Once the floor boards were removed we had to make an assessment of which beams could support the weight of heavy distilling equipment plus the substantial weight of vats full of liquid. Fortunately we are both engineers and big fans of post and beam construction. We decided that the entire south end of the hay mow would have to be replaced. Many of the existing beams were logs with bark still attached.
Cause for Concern
At some point in time, one of the main support beams had been cut through to make a hay chute. It was hanging suspended in the air so it had to be replaced.
The new beam is ready to be put into place.
Once the tar paper covering came off, we could see the extent of the weather damage. We really needed some serious durability on the exterior walls. Local materials include bluestone and hemlock, and we have both in abundance.
After excavating the old foundation, forms were built and the concrete poured.
Now we are ready for some stone walls!
Now the bottom part of the barn will last for another 150 years. Next up - searching our farm for the right hemlock trees to replace some of the beams inside the barn.
Since the first farms were carved out of the wilderness, logging has been an integral part of the local economy. The dense stands of hemlock provided wood to frame most of the original barns in this part of the Catskills.
Our farm has an abundance of huge old hemlock trees. Some of the trees were over 40 inches in diameter at the base and they usually grow in very inaccessible spots. Logs of this size are difficult to move especially in such rugged terrain.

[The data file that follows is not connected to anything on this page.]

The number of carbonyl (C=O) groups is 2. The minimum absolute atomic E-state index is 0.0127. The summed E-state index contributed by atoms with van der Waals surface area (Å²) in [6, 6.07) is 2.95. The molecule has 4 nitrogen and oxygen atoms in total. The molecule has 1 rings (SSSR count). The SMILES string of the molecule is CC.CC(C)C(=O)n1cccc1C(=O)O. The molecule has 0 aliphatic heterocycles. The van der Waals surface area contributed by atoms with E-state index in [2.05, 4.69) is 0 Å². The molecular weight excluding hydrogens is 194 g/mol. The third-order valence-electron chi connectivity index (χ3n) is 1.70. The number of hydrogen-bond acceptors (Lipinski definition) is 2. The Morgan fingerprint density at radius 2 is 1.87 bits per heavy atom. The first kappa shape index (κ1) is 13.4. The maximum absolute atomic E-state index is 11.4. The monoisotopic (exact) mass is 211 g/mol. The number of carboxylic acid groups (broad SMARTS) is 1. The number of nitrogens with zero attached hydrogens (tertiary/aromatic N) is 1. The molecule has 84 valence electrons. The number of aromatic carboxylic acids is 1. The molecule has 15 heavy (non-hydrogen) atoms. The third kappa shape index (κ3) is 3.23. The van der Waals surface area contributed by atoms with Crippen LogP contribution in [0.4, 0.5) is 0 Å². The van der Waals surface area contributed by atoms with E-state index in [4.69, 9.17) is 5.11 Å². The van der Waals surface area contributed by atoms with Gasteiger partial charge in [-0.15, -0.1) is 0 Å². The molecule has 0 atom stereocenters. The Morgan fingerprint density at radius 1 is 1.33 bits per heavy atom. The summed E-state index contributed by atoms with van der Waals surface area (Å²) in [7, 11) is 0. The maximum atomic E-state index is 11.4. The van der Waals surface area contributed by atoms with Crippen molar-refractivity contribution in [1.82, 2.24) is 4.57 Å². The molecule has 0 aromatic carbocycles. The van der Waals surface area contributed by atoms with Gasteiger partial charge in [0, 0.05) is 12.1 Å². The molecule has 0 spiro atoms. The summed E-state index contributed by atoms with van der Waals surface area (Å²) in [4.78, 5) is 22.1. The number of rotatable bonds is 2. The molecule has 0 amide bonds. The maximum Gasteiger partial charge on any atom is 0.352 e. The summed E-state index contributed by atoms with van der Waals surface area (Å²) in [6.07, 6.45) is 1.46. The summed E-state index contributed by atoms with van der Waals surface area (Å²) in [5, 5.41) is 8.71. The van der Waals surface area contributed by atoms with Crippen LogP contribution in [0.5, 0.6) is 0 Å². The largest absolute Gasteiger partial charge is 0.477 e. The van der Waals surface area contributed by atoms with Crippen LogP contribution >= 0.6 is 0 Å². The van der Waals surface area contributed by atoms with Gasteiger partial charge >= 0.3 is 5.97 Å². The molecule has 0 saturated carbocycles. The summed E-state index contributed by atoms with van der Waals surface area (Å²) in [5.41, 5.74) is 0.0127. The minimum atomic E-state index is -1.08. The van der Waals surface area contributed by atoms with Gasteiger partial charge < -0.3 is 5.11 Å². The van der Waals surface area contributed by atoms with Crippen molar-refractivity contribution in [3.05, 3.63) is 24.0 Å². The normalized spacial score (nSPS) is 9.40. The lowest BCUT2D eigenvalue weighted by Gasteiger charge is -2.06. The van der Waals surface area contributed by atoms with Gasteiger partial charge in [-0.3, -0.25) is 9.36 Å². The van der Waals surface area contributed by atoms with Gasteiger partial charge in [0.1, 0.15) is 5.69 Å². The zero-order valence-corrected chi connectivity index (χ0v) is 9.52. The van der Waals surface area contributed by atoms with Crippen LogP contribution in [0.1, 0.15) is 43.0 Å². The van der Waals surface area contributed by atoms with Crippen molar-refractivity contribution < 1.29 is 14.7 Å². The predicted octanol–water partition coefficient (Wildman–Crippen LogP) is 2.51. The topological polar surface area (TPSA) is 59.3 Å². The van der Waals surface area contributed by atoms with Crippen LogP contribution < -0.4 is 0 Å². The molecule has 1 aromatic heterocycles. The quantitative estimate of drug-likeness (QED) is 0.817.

Loading and Milling
With the hemlock cut, milled and dried we will start to replace and reinforce the beams in the barn. The old beams had to hold the weight of a years worth of hay. Now they will have to be able to support the weight of fermentation vats, a mash tun and blending tanks.
This was the starting point in 2012. The old stone ramps on the barn were falling down, and one wall was heaved in. I guess you have to say we went back to the foundation of things...
The barn was originally built around the civil war, and had been a dairy farm. It was later converted to horse stables. Now it is about to begin a new career as a farm-distillery here in the western Catskills.
A lot of water comes off of the mountain behind the barn. Over many years, the south-facing wall had begun to push in and was not stable, so it had to be rebuilt by the trusty team at Darder Stoneworks.
The west facing wall bears the brunt of the weather. Many years ago the upper part was re-covered with pressed tin, which can withstand the bitter winter wind as well as the afternoon sun in the summer. Pulling off the tar paper on the lower levels revealed that we had a lot of work to do. We decided to put a permanent finish on this level, using the one thing we have in abundance here... Bluestone!